Blog | December 15, 2014

By Karen Kleiss, Edmonton Journal

EDMONTON - When her daughter arrived at the senior’s care facility, Marion “Dicksie” McEwen was lying in bed and gasping for air so desperately she was sucking the skin on her throat deep into her chest. Her face was swollen, with an angry blister by her eye.

A staff member was vacuuming around her.

“I couldn’t believe she was as ill as she was, and nobody raised the alarm,” daughter Diane Mellott said of the “absolute shock” she experienced that day in January.

“I called out: ‘How long has she been like this? Why haven’t you done anything?’ ”

McEwen could barely walk. She said to her daughter: “Just leave me here to die.”

Mellott spoke out about her mother’s case Monday in support of a coalition of 16 Alberta seniors groups who issued a position paper calling on government to increase funding for seniors care, create more long-term care spaces and stop contracting out seniors care to for-profit companies like Rutherford Heights, which is operated by All Seniors Care Living Centres.

Public Interest Alberta executive director Bill Moore Kilgannon said Alberta spends 19 per cent less per capita on seniors care than the Canadian average, and must upgrade the care requirements to include more trained professionals.

“There are serious consequences for families, and this could be anybody’s family,” he said. “We have to get this right.”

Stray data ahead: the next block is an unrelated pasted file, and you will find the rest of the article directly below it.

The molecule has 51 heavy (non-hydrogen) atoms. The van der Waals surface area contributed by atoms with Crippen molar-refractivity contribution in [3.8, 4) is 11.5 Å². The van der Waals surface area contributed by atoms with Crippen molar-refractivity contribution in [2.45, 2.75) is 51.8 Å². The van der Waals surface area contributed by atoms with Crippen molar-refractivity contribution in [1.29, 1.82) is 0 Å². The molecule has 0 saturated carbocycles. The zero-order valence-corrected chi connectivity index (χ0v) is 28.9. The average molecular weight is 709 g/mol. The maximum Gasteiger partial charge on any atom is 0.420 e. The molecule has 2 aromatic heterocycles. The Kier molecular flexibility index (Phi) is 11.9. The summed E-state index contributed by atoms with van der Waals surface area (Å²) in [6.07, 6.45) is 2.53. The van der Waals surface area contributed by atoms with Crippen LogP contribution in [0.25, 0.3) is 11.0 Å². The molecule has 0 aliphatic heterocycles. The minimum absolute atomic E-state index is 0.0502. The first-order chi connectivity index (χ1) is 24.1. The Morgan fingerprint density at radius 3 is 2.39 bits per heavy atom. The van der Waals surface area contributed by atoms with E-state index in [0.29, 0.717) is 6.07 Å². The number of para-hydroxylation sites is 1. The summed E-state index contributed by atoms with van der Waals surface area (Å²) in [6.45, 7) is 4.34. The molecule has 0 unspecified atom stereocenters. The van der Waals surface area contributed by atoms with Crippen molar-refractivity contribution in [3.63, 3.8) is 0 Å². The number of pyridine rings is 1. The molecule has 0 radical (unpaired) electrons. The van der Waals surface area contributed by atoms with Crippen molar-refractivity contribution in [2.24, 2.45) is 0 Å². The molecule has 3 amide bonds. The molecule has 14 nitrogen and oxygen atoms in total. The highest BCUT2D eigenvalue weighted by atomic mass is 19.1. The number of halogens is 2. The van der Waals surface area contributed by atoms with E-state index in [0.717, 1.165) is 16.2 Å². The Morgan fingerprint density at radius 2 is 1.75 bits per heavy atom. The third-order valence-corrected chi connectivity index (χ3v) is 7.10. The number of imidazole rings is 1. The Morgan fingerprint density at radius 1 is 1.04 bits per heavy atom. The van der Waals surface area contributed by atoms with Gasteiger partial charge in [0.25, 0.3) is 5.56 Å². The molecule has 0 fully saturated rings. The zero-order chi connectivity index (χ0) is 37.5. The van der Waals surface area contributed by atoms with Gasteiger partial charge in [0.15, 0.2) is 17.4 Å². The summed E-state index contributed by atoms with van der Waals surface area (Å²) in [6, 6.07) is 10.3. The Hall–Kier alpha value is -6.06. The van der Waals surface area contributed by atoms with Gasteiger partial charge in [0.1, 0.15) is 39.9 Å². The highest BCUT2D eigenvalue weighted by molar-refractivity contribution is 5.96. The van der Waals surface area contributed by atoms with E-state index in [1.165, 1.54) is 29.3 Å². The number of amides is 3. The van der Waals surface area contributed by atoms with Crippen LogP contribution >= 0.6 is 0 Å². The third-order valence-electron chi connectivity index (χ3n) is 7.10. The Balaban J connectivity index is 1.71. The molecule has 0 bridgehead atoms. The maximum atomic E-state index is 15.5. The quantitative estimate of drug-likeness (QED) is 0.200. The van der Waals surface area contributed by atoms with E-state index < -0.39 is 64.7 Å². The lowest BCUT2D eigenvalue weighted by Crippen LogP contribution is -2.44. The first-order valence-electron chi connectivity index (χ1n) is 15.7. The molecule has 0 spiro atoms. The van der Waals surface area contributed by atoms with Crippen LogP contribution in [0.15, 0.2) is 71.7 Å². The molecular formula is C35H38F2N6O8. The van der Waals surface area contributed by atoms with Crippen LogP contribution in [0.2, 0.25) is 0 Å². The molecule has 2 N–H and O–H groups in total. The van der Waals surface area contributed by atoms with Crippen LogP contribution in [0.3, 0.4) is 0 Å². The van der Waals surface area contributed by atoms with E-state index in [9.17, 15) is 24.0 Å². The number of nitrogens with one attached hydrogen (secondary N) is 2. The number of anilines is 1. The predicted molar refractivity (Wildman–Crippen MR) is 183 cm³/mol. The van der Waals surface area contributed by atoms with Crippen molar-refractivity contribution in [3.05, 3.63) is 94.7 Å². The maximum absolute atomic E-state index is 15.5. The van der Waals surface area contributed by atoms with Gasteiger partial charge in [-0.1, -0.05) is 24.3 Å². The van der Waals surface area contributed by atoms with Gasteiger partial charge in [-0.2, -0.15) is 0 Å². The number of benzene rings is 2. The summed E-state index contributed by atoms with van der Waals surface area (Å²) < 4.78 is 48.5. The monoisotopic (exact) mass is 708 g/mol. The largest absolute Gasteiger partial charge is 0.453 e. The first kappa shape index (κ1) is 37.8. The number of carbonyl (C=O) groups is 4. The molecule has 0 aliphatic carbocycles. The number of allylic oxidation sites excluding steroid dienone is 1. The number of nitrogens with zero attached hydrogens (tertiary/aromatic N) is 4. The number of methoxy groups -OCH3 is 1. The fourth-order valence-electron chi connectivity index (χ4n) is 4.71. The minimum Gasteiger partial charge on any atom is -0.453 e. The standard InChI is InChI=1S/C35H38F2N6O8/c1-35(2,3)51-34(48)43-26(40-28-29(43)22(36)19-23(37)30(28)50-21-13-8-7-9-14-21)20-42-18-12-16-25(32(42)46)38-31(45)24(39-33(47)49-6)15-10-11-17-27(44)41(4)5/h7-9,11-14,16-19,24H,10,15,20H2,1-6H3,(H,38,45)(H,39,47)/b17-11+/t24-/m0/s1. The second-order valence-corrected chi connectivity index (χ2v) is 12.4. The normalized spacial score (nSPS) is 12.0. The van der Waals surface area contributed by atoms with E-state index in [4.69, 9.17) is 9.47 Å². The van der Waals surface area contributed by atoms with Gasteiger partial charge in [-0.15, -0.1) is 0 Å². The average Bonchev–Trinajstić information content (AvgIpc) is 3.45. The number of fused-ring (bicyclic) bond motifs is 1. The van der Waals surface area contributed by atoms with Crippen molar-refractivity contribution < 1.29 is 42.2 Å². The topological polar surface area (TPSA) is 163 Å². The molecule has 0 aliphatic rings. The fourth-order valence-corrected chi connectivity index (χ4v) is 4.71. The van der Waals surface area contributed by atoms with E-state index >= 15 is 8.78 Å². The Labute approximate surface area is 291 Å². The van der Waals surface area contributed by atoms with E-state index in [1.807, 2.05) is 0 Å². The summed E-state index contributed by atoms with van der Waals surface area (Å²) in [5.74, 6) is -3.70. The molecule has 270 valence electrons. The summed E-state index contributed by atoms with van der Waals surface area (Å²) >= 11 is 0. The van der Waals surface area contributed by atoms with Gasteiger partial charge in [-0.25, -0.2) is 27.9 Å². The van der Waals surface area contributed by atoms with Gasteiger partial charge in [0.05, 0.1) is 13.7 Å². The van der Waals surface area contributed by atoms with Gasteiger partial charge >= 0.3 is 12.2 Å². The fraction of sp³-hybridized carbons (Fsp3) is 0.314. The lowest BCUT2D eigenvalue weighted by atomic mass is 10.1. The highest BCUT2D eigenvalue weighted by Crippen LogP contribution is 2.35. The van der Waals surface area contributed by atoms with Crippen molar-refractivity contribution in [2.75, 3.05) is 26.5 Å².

A recent ruling from the director of Protection for Persons in Care found Mellott’s allegation of abuse at Rutherford Heights Retirement Residence was founded.

“The evidence indicates the acts and omissions of the individuals involved in failing to assess and monitor (McEwen) resulted in a failure to provide the client with adequate medical attention, resulting in serious bodily harm,” acting director Anita Sieben wrote in a Sept. 3 decision. “In my view, these circumstances do constitute ‘abuse’ as defined in the act.”

Sieben directed the facility to make seven of improvements, ranging from a review of staffing levels to policy changes that ensure staff report abuse.

Alberta Health Spokesman Steve Buick said Alberta has fewer seniors, which is why the per capita spending here is lower. Per-bed funding is “more generous than the norm,” he said, at 3.6 hours of direct care staff per resident per day plus another 0.4 hours of specialized care.

The province won’t stop using private contractors.

McEwan’s father nicknamed her “Dicksie” after a cowgirl in his favourite Zane Grey novel. She died in March, several months after that day in January and a stay in hospital.

“This just can’t happen to anybody else’s parent,” Mellott said.

kkleiss@edmontonjournal.com

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